A speech late last month by Jake Sullivan, President Biden’s national security adviser, on “Renewing American Economic Leadership” clarified that the administration wants to build resilience to “de-risk” from China.
But dealing with Beijing will require more than investing at home. Washington also needs to re-engage in negotiations with China to manage difficulties in the bilateral relationship. And to better compete, the United States should get back into the business of signing trade deals.
As Trade Representative Katherine Tai quipped during her 2021 confirmation hearing, the United States can “walk, chew gum, and play chess” at the same time. The Biden administration should not only invest in domestic resilience, but also participate in new trade agreements and negotiate directly with Beijing.
Over the past two years, China joined the Regional Comprehensive Economic Partnership (RCEP), began acceding to the Digital Economy Partnership Agreement (DEPA), and applied to the Comprehensive and Progressive Agreement for Trans-Pacific Partnership (CPTPP). China’s integration into these new frameworks will create efficiencies in its own economy, while binding Beijing closer to the rest of Asia.
Meanwhile, the United States does not expect to see the first “real outcomes” from the Indo-Pacific Economic Framework (IPEF) until the end of 2023, more than one year after its announcement. IPEF, moreover, lacks the market-access agreements characteristic of other, more substantive economic agreements.
It is not surprising, then, that the 2023 Lowy Institute Asia Power Index ranks China 100 out of 100 on its “economic diplomacy” index, while the United States receives a ranking of only 34.6. The 2023 State of Southeast Asia survey similarly shows that only 21.9 percent of respondents view the United States as a leader in championing free trade, down from 30.1 percent in 2022.
To be fair, Beijing has significant ground to cover before its markets become as free and as open as those in the United States. What many trade partners care about, however, is not where China and the United States have been, but where they are going. To many, it appears as if Washington is turning inward while Beijing continues to open its markets.
This leads to the second error in Jake Sullivan’s “new consensus” on international economic policy. He expresses fatalism about China’s economic trajectory without giving credence to the possibility that China may change, or that the United States can play a role in influencing Beijing’s behavior. Sullivan explains, when “President Biden came into office, we had to contend with the reality that a large non-market economy had been integrated into the international economic order in a way that posed considerable challenges.”
In response, Sullivan focuses on building domestic “resilience” and “capacity” to reduce America's dependence on China. Washington appears to have given up on addressing the non-market practices contributing to U.S. dependence on China in the first place, including state subsidies and dumping. The administration also seems to have forgotten that access to low-priced imports is an important factor in the competitiveness of U.S. firms and the standard of living of American consumers.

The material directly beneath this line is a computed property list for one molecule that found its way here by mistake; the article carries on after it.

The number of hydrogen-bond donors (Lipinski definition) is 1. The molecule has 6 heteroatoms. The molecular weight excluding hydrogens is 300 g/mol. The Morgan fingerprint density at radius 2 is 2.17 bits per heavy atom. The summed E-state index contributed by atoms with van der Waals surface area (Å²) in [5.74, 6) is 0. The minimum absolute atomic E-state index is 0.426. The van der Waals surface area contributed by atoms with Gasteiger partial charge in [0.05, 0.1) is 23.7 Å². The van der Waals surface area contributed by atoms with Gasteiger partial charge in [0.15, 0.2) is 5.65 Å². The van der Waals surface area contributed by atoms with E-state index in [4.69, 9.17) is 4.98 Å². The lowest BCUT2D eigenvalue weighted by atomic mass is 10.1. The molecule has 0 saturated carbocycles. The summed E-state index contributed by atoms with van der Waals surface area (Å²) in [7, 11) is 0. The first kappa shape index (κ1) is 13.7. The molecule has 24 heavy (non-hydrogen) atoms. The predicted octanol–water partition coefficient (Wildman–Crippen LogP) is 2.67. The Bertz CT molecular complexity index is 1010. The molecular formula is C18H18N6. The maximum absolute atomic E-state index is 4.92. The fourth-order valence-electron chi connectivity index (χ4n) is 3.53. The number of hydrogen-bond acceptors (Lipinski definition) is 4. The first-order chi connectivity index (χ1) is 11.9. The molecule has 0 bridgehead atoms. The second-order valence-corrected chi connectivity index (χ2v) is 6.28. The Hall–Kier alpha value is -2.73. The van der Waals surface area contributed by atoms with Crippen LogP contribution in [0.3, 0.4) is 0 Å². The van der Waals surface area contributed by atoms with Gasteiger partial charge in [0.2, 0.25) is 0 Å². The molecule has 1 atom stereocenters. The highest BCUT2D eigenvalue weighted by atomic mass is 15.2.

Fatalism about China’s trajectory tracks with the Biden administration’s overall Indo-Pacific Strategy, which does not seek to “change the PRC but to shape the strategic environment in which it operates.” Fortunately, Treasury Secretary Janet Yellen has bucked the trend by stating that she hopes to “engage” with Beijing “in an important and substantive dialogue on economic issues.” Not trying to influence Beijing, on the other hand, would give up an essential element of any effective China policy.
Of course, prior negotiations were by no means unqualified successes. The Trump administration’s “phase one” trade deal largely failed to change Beijing’s behavior, in part, because the bilateral purchase agreements effectively, as Yukon Huang and Jeremy Smith of the Carnegie Endowment for International Peace put it, “prescribed state-managed trade over market forces.”
Other negotiations, however, have seen more success. Former Treasury Secretary Hank Paulson was able to persuade Beijing to revalue its currency by more than 20 percent in the late 2000s, helping to level the trade relationship. China’s WTO accession negotiations also moved the needle on the country’s economic policy. While Beijing failed to carry out many of its WTO commitments, China did reform key aspects of its economy and, notably, slashed its average tariff level from 15.3 percent in 2001 to 9.8 percent over the next decade. U.S. policymakers should learn the lessons of past negotiations rather than standing by as U.S.-China economic relations deteriorate further.
One way to pressure Beijing to continue along the path of reform and opening up would be to carry out negotiations in concert with U.S. friends and allies. The Trump administration gave up significant leverage by dealing with Beijing bilaterally, outside the parameters of the international trade system. Plurilateral negotiations with U.S. partners — many of whom share U.S. grievances — may be more effective at convincing China to change course.
The consequences of not having an effective economic dialogue with Beijing will become more apparent over time. Despite Washington's wishes, China is simply not going away. Beijing will continue to join new trade agreements and integrate itself deeper into the global economy, even as the United States focuses on building resilience at home.